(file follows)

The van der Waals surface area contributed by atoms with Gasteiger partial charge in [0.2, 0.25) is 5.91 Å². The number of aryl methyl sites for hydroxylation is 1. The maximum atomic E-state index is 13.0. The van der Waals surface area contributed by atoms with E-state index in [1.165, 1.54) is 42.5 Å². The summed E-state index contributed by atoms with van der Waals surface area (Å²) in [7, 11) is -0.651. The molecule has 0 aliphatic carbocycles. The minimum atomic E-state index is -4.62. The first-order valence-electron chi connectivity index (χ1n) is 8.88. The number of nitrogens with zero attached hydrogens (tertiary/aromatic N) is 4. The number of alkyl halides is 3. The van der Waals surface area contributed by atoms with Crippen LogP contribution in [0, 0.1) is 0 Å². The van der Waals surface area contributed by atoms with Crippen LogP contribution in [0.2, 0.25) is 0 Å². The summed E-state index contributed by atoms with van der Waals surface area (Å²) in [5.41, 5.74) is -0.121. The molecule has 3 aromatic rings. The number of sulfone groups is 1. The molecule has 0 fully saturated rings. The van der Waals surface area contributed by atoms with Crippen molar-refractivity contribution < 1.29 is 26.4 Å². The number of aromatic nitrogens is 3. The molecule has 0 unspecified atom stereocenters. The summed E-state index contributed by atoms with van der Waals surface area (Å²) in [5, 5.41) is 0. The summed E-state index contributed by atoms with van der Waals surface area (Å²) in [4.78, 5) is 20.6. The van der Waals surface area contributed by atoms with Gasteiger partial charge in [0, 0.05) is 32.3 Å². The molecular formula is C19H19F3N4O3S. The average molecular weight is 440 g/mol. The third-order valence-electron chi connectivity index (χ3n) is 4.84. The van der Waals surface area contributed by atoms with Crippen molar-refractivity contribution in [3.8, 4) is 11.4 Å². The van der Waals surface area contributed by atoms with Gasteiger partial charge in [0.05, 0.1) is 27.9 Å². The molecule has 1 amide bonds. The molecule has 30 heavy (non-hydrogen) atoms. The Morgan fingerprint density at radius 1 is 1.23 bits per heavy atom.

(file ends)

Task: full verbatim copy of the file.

The van der Waals surface area contributed by atoms with Gasteiger partial charge in [0.2, 0.25) is 5.91 Å². The number of aryl methyl sites for hydroxylation is 1. The maximum atomic E-state index is 13.0. The van der Waals surface area contributed by atoms with E-state index in [1.165, 1.54) is 42.5 Å². The summed E-state index contributed by atoms with van der Waals surface area (Å²) in [7, 11) is -0.651. The molecule has 0 aliphatic carbocycles. The minimum atomic E-state index is -4.62. The first-order valence-electron chi connectivity index (χ1n) is 8.88. The number of nitrogens with zero attached hydrogens (tertiary/aromatic N) is 4. The number of alkyl halides is 3. The van der Waals surface area contributed by atoms with Crippen LogP contribution in [0, 0.1) is 0 Å². The van der Waals surface area contributed by atoms with Crippen LogP contribution in [0.2, 0.25) is 0 Å². The summed E-state index contributed by atoms with van der Waals surface area (Å²) in [5.41, 5.74) is -0.121. The molecule has 3 aromatic rings. The number of sulfone groups is 1. The molecule has 0 fully saturated rings. The van der Waals surface area contributed by atoms with Crippen molar-refractivity contribution < 1.29 is 26.4 Å². The number of aromatic nitrogens is 3. The molecule has 0 unspecified atom stereocenters. The summed E-state index contributed by atoms with van der Waals surface area (Å²) in [5, 5.41) is 0. The summed E-state index contributed by atoms with van der Waals surface area (Å²) in [4.78, 5) is 20.6. The van der Waals surface area contributed by atoms with Gasteiger partial charge in [0, 0.05) is 32.3 Å². The molecular formula is C19H19F3N4O3S. The average molecular weight is 440 g/mol. The third-order valence-electron chi connectivity index (χ3n) is 4.84. The van der Waals surface area contributed by atoms with Crippen molar-refractivity contribution in [3.8, 4) is 11.4 Å². The van der Waals surface area contributed by atoms with Gasteiger partial charge in [0.05, 0.1) is 27.9 Å². The molecule has 1 amide bonds. The molecule has 30 heavy (non-hydrogen) atoms. The Morgan fingerprint density at radius 1 is 1.23 bits per heavy atom.